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And … if you haven’t already got your copy of Desperate Hearts, you can order a kindle copy here. Now also available on kindleUnlimited.

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All things matrimonial

martrimonial ladderCatherine Kullman, the author who brought you the Matrimonial Map, now introduces you to the Matrimonial Ladder. This rare Regency-era “comic book” is absolutely delightful and most charmingly illustrated.

Do stop by Catherine’s home on the Web and take a look.  While you’re there, you might want to see what other goodies you can find on her website. It’s one of my very favourites; one reason why is her Regency stories, like this one that I reviewed a while ago.

Apologies to my ESCD readers for being out of touch for so long … I went through a bout of ill health, including a (blessedly!) brief hospital stay, and am just catching up now. I have some wonderful reviews and other “stuff” — including giveaways — coming up soon, so please stop by again. G0d bless you, and wishing you all good health and happiness!

Your comments, as always, are most welcome.

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desp-hearts-coverAnd … if you haven’t already got your copy of Desperate Hearts, you can order a kindle copy here.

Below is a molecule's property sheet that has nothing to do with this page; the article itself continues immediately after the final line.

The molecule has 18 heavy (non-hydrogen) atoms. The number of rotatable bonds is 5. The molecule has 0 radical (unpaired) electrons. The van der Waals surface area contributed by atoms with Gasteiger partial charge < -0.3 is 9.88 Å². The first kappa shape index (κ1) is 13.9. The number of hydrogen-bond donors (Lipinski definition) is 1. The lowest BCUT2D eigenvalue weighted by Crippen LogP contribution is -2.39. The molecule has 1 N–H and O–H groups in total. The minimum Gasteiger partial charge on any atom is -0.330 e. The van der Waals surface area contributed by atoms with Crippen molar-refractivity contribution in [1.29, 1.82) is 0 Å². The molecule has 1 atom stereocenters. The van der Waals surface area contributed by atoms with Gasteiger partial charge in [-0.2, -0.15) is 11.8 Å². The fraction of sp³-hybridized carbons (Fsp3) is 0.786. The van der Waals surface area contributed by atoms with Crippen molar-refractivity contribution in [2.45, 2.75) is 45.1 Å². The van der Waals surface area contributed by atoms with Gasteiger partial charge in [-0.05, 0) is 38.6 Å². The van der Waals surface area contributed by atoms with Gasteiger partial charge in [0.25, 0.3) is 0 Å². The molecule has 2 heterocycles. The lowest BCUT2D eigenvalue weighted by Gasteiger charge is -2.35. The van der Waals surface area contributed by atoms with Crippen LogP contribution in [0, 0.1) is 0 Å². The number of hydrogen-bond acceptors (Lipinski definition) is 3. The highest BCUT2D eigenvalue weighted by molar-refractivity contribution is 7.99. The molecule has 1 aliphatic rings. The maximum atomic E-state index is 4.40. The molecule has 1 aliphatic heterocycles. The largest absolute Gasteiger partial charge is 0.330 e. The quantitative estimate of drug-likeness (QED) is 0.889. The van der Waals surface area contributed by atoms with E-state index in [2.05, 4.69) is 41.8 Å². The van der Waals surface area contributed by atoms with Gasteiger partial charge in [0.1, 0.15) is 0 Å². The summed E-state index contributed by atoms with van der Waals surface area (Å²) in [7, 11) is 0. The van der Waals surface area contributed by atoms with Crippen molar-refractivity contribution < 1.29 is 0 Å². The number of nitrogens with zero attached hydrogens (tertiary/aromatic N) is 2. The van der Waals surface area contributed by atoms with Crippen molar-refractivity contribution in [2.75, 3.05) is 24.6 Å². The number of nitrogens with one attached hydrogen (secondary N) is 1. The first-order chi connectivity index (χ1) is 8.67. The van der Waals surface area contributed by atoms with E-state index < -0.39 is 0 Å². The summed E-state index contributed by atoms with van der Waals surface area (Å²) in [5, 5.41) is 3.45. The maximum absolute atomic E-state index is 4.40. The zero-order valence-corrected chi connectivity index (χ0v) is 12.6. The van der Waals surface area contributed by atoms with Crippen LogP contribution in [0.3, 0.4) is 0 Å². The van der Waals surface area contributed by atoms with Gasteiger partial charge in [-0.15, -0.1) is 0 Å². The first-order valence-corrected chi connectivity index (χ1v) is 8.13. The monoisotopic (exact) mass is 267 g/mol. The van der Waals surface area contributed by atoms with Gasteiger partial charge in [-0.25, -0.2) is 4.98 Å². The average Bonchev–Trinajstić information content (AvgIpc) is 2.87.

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Two sleep nights

DH and I have recently been caring for a couple of aging pets. We’d wake up in the middle of the night, either of our own accord or because some particular noise alerted us to see if either of them needed something in the night. After tending to whatever needed tending, we would go back to bed, on good nights falling asleep straight away but just as often struggling to return to our slumbers.

On those long white nights, and the following mornings when I could barely drag myself around the house, I was reminded of a custom I learned about several years ago and that has ever since fascinated me: the practice of two sleeps. And decided to go with it instead of fighting it.

two-sleeps 8 hour sleepHumans did not always spend eight (or so) hours at one stretch sleeping through the night. From ancient times our ancestors would sleep for four or five hours, wake up, spend anywhere from two to four hours in various activities, and then return to dreamland until sunrise. It was the common practice, and it lasted until about the end of the nineteenth century. So altho’ not a uniquely Regency-era practice, people certainly would have been two-sleeping during Jane Austen’s lifetime.